News & Insights

Execution of documents – Recent development in the UK

In the recent English case of Signature Living Hotel Ltd v Sulyok [2020] EWHC 257 (Ch), the High Court held that a deed of guarantee that was not executed properly due to absence of a witness’s signature could nevertheless take effect as a simple, binding contract. 

On 3 March 2020, the UK Lord Chancellor and Secretary of State for Justice issued a written ministerial statement (Statement) in response to the UK Law Commission’s 2019 report on electronic execution of documents. The Statement confirmed that, in most cases, electronic signatures are legally capable of executing a document (including a deed) provided that intention to enter into contract and certain execution formalities (e.g. the requirement of a witness) are satisfied. The Statement also endorsed the Law Commission’s conclusion that electronic signatures can be used in confidence in commercial and consumer documents but noted that reforms regarding electronic signatures may be needed to ensure sufficient protection is afforded to vulnerable people. The English Law Society has also just issued an updated “note” on virtual execution and use of e-signatures:

In Hong Kong, documents can be executed by electronic means and this is often done by way of a virtual signing process or by electronic signature. The virtual signing process (often termed the “Mercury” process after the English case of Mercury Tax Group v HMRC [2008] EWHC 2721), which, if agreed by the parties, involves the “wet-ink” signing of a ‘hard copy’ paper document, and sending a scanned PDF version of that document with the signed signature page(s) by email to the other party will not always be feasible during the pandemic when people are working from home and may not have access to a printer and/or scanner. Some organisations may also have strict security policies to prohibit printing work documents outside their office. Subject to certain limitations, the Electronic Transactions Ordinance (Cap. 553) allows for the execution of documents (except for certain documents such as wills, powers of attorney, documents or deeds involving land interests, etc.) by affixing an electronic signature to an electronic record/contract. There are a number of uncertainties presented by this execution method. For security documents that are registrable with the Hong Kong Companies Registry (Companies Registry), a certified true copy of that document is required to be submitted. However, the Companies Registry has not published any official guidance on registration of documents that are executed by electronic signatures. Given that such documents technically only exist in electronic form, some practical issues e.g. whether a document bearing electronic signatures can be certified as a true copy, thus registered successfully, remain unclear.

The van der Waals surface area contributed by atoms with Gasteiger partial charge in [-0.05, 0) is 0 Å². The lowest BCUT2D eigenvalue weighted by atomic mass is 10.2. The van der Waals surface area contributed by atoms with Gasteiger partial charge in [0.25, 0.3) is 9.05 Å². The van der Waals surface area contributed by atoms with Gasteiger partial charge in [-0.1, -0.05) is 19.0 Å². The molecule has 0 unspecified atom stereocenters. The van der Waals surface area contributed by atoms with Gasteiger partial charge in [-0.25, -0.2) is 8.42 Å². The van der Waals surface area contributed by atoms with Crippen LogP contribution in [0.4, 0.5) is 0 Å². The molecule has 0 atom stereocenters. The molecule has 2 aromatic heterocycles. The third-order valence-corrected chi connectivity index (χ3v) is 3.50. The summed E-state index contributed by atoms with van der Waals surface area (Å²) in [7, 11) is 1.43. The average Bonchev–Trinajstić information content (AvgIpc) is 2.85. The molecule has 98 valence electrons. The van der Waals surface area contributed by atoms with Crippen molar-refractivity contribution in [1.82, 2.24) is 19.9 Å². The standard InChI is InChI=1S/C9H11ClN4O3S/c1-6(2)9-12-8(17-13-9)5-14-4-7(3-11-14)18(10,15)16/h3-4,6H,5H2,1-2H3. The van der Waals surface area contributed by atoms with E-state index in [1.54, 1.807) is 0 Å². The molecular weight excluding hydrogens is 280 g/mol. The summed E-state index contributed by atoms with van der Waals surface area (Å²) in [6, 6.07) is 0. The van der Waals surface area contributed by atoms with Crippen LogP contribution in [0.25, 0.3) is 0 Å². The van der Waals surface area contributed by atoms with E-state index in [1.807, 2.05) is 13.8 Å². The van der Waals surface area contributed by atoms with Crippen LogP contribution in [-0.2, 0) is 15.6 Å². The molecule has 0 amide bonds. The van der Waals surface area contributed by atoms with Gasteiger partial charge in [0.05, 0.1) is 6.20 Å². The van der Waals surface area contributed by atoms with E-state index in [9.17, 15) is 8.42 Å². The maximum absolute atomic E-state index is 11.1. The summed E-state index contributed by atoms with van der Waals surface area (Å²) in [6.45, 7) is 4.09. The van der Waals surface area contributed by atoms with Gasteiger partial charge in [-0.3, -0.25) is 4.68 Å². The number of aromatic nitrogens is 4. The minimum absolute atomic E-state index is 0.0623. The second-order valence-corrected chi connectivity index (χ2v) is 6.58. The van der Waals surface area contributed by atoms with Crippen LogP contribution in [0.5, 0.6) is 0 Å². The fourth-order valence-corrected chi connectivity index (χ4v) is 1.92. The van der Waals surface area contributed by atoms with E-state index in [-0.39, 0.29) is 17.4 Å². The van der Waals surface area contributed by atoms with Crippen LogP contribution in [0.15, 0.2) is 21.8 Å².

In the light of the recent legal development in the UK, as well as the practical difficulties and uncertainties presented by the current regime, a reform and clarification of the laws governing electronic execution of documents in Hong Kong would be very helpful.    

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